June 28 (Bloomberg) -- The ruble depreciated against the dollar for a second day and yields on Russia’s local debt rose as oil, the country’s main export, declined.
The Russian currency weakened 0.4 percent to 33.13 per dollar by the close in Moscow. The country’s 28 billion rubles ($845 million) of local OFZ bonds due 2027 declined, raising the yield by one basis point, or 0.01 percentage point, to 8.9 percent.
Brent crude slipped 1.7 percent to $91.86 per barrel before a European-Union summit in Brussels to discuss the region’s debt crisis. Oil and gas together contribute about 50 percent of Russia’s state revenue, according to government estimates.
“Oil is off, and that’s the main driver in the short term for the ruble,” Hans Gustafson, an emerging-markets strategist at Swedbank AB in Stockholm, said by e-mail.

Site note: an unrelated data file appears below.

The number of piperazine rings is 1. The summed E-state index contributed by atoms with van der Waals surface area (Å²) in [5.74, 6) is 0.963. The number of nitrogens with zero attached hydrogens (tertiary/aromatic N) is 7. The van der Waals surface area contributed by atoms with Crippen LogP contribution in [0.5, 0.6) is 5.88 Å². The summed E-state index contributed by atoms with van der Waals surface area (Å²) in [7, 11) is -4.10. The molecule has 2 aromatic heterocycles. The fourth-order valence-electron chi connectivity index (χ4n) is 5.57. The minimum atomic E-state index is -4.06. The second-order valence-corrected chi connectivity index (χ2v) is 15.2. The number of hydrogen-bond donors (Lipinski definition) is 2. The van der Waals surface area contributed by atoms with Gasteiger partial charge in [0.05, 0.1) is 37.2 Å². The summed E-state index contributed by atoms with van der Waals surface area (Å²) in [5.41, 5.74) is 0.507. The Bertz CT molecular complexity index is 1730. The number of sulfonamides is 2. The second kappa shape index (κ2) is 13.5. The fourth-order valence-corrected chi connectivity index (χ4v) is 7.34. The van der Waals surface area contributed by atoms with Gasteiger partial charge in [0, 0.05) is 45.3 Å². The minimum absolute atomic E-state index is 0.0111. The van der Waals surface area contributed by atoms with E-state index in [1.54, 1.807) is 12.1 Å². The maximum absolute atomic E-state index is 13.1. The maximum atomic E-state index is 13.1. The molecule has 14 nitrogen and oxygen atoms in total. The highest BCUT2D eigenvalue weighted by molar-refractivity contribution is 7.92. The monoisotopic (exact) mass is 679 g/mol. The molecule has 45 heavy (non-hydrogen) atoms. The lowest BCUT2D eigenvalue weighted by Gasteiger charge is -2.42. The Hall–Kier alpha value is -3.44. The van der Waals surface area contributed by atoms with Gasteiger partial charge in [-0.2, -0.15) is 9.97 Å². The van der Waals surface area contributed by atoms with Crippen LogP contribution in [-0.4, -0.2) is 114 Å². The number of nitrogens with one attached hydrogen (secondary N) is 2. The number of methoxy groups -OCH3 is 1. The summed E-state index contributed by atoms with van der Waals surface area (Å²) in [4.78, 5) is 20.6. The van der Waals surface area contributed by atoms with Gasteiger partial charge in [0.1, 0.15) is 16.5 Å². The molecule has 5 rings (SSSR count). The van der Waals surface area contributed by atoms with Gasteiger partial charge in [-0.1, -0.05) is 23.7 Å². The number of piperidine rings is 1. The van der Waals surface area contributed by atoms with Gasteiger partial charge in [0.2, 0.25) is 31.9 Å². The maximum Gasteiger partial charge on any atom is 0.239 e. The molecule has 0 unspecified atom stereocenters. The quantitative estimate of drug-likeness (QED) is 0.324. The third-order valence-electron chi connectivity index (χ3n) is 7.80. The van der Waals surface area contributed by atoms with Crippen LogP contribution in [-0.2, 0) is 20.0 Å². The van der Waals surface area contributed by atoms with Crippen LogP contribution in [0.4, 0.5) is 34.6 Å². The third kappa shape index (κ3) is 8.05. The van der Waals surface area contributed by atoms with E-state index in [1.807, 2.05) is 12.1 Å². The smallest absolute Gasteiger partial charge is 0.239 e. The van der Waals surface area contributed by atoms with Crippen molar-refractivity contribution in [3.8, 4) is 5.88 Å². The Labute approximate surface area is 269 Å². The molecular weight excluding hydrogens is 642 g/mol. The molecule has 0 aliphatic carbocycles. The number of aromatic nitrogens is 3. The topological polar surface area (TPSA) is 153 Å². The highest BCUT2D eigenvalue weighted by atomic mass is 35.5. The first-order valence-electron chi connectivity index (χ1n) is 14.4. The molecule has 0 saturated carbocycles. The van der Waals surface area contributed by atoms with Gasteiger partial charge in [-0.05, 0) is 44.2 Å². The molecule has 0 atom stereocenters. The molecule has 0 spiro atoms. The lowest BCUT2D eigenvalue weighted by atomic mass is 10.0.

The ruble lost 0.2 percent to 41.18 per euro and was little changed at 36.7525 against the central bank’s target dollar-euro basket. Investors increased bets on the currency weakening, with non-deliverable forwards showing the ruble at 33.6659 per dollar in three months, compared with expectations of 33.533 per dollar yesterday.
The ruble may weaken 2 percent to 33.80 per dollar next week after the end of the monthly tax period, according to Vadim Kuchinskiy, a London-based currency trader at Royal Bank of Scotland Group Plc. Exporters convert revenue from abroad in the second half of every month to pay the government, boosting the Russian currency.
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